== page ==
The Ankle And How It Is Related To Function

April 20th, 2020

The ankle is a complex joint that allows for movement in various planes:
dorsiflexion/plantarflexion (up and down), inversion/eversion (in and out), and
pronation/supination (arch down and arch up). While having adequate mobility in each direction is important, dorsiflexion, or the ability for the foot/ankle to move upward towards the ceiling, has the most functional implications. When we squat to pick an object off the floor, walk, run, descend stairs, drive, or even just lower oneself onto a chair, there is a degree of dorsiflexion required to perform these actions. Being deficient in dorsiflexion could lead to compensatory strategies while performing these movements, which may predispose people to injury. This article will focus primarily on dorsiflexion and its role in function, including at home assessment and corrective exercises to address and restore dorsiflexion limitations.

Dorsiflexion Requirements for Functional Tasks:

  • Walking: 10-20 degrees (1)
  •  Running: 30 degrees (1)
  • Squatting: 40 degrees (2)
  • Landing mechanics: If there is a deficiency in dorsiflexion, there will be an increase in knee valgus moment with subsequent decreased knee flexion that can be associated with ACL injuries (3)

Assessing Dorsiflexion:

When assessing ankle dorsiflexion mobility, an individual has both weight-bearing and non weight-bearing options. It is important to note that most functional tasks are performed in a weight-bearing position, therefore one should utilize a weight-bearing assessment tool.

  •    ½ kneeling lunge assessment (minimal weight-bearing) vs standing lunge assessment (weight-bearing)- both assessment techniques will be beneficial as it will gain some insight on the amount of closed chain dorsiflexion an individual may possess. When performing these tests, it is important to maintain a neutral hip/knee/ankle alignment as well as maintain heel contact to the floor. For the ½ kneeling lunge, place your front foot about 4 inches away from the wall. The goal is for your knee to touch the wall before your heel comes off the floor. For the standing lunge test, the goal is to get the back knee past the front ankle before the heel comes up. See the video below for a demonstration.

  • Squat Assessment:

When performing this test, it is important to maintain knee to knee and heel to floor contact while keeping an upright torso. If adequate ankle mobility is present, an individual will be able to squat down past 90 degrees while maintaining the previously mentioned criteria. Limited dorsiflexion may cause an individual to lose balance, lean forward excessively, or experience an increase in sensation or  pressure to the front or back of the ankle.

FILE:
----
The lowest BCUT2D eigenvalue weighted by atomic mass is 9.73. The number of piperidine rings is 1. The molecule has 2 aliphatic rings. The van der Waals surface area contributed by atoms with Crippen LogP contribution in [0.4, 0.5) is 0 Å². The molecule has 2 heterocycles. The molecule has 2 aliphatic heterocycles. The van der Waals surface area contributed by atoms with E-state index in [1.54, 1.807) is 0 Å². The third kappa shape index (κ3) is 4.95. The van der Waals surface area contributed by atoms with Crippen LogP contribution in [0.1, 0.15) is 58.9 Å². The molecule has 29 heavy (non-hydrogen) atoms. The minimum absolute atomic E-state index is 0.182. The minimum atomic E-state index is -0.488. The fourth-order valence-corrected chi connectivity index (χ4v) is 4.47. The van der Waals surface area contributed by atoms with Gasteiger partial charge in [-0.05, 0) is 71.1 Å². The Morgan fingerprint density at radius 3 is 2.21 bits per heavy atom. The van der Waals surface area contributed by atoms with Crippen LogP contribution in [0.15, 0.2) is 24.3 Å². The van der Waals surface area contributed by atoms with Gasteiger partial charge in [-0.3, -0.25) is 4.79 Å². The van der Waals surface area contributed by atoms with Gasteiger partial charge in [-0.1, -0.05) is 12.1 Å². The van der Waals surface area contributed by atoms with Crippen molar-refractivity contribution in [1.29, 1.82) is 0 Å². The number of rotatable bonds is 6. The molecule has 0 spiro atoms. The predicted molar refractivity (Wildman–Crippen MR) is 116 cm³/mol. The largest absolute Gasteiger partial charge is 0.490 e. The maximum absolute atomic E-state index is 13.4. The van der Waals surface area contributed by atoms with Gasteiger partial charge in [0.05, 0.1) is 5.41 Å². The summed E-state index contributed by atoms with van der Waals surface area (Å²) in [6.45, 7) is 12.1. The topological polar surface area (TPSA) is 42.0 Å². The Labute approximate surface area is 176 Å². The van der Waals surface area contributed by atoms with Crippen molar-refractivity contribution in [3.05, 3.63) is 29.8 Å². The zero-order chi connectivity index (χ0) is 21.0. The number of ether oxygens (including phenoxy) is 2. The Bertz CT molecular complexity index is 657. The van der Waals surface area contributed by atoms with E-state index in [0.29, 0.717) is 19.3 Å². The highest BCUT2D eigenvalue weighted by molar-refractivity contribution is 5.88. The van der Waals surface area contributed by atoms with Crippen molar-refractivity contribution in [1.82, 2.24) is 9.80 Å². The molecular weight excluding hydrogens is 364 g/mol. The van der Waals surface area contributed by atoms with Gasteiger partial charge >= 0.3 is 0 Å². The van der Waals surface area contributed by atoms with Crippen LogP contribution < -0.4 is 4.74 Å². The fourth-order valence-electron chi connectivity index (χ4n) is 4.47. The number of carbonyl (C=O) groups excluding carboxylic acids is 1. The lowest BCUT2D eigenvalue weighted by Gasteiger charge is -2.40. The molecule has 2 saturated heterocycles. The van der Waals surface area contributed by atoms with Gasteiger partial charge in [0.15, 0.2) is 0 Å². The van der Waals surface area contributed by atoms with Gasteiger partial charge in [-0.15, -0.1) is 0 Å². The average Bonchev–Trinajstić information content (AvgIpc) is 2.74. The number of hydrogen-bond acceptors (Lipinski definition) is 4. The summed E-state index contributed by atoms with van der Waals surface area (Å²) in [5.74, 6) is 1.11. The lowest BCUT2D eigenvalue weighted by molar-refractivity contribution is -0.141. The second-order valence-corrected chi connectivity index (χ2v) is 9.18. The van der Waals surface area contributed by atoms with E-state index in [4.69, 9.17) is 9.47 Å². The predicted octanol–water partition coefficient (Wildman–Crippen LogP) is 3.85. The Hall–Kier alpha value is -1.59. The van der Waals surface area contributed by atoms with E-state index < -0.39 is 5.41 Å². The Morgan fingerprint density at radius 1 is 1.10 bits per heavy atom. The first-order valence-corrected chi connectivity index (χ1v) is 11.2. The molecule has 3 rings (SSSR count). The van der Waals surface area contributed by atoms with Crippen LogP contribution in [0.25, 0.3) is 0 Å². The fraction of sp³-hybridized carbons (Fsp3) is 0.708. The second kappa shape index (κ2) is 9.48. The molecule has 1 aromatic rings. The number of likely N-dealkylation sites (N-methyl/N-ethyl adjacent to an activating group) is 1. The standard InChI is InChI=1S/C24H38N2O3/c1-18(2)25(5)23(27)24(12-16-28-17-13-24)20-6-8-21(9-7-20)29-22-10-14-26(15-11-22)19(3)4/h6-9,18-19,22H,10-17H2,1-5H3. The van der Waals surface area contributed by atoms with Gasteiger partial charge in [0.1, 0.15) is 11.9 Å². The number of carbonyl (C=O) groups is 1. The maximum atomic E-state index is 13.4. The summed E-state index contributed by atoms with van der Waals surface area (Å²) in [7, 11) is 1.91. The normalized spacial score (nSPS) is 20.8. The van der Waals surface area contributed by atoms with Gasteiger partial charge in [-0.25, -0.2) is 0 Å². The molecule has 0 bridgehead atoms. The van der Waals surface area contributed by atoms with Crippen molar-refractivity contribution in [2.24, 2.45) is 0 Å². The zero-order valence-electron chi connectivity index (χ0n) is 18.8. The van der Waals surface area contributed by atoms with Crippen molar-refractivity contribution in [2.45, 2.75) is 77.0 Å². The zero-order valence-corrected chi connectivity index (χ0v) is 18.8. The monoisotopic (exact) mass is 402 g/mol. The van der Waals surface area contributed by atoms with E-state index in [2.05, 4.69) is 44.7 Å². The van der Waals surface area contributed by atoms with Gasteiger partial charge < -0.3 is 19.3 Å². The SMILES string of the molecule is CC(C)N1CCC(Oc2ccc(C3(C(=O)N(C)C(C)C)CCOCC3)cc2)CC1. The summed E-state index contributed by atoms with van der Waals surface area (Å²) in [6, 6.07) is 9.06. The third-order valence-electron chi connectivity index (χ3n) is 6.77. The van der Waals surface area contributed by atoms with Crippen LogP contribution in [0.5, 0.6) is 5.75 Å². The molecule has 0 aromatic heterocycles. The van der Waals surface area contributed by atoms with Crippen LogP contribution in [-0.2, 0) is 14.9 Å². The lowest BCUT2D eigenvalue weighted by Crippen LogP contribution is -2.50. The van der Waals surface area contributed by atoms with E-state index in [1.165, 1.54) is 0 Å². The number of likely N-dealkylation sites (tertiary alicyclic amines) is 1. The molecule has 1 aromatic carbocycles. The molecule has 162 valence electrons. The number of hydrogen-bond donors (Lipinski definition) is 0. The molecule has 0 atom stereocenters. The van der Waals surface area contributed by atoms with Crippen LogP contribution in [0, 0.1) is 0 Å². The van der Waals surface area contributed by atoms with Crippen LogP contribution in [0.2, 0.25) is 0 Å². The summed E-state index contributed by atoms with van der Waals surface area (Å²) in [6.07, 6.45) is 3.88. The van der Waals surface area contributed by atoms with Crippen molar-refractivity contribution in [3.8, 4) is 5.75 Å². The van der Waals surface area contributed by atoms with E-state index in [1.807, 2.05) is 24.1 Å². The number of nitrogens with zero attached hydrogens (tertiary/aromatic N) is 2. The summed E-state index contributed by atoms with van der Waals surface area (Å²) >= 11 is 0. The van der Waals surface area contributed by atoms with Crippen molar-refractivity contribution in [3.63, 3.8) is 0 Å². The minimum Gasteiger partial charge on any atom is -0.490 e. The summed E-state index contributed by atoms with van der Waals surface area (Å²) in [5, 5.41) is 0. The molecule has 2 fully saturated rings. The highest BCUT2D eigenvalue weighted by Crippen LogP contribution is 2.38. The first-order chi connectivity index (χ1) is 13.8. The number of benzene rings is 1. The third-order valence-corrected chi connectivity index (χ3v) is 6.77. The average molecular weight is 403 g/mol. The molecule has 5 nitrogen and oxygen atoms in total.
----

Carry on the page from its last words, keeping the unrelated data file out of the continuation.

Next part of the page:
• Step Down Assessment:

During this assessment, there is also a stability component involved since it requires an individual to stabilize/balance while performing this task. Using an 8 inch box, an individual should be able to lower their opposite heel to the ground without the heel on the step/box from rising. Noting the picture below, you can see how much dorsiflexion is required to properly step down from a step.

Corrective Exercises for Restoring Dorsiflexion: 

It is important to determine if the lack of mobility is due to soft tissue (calf) or ankle joint restrictions. An easy way to assess this is by determining where the sensation or stretch is felt during the tests mentioned above. If you feel more of a stretch in the back of the ankle/heel, then it is most likely a soft tissue limitation restricting dorsiflexion. You will need to perform soft tissue work to both the gastroc and soleus muscles. However, if the sensation or pressure is felt in the front of the ankle, it is most likely an ankle joint restriction causing a lack of dorsiflexion (3).

  •  ½ kneeling lunge mobilizations with band (ankle joint restriction)-
    similar set up to the assessment but now a
    band will be pulling the shin bone back which will create more space in the ankle joint to dorsiflex.

  •   Gastroc (left) and soleus (right) stretching (soft tissue restriction)
  • Soleus foam or pin rolling (soft tissue restriction) –
    to
    access the soleus, the knee will have to be bent. Taking a pin roller, search for sensitive areas in the back of the lower leg to focus your attention on.

    Conclusion:

    The purpose of this post is to share the importance of the role of ankle dorsiflexion mobility in performing functional tasks. While many joints are involved in daily tasks such as squatting and running, it is important that ankle joint mobility, specifically dorsiflexion, is assessed in order to maximize function and reduce the risk for injury. If you are having trouble with one of the assessment techniques or corrective exercises, contact your local physical therapist. 

     

    1. Novacheck, TK. The biomechanics of running. Gait Posture, 7(1): 77-95. 1998. 
    2. Hemmerich, A, Brown, H, Smith, S, Marthandam, S S and Wyss, U.P. Hip, knee, and ankle kinematics of high range of motion activities of daily living. Journal of Orthopaedic Research, 24(4): 770-781. 2006 
    3. Howe, L. Restricted ankle dorsiflexion: methods to assess and improve joint function. Professional Strength & Conditioning, 37:7-15. 2015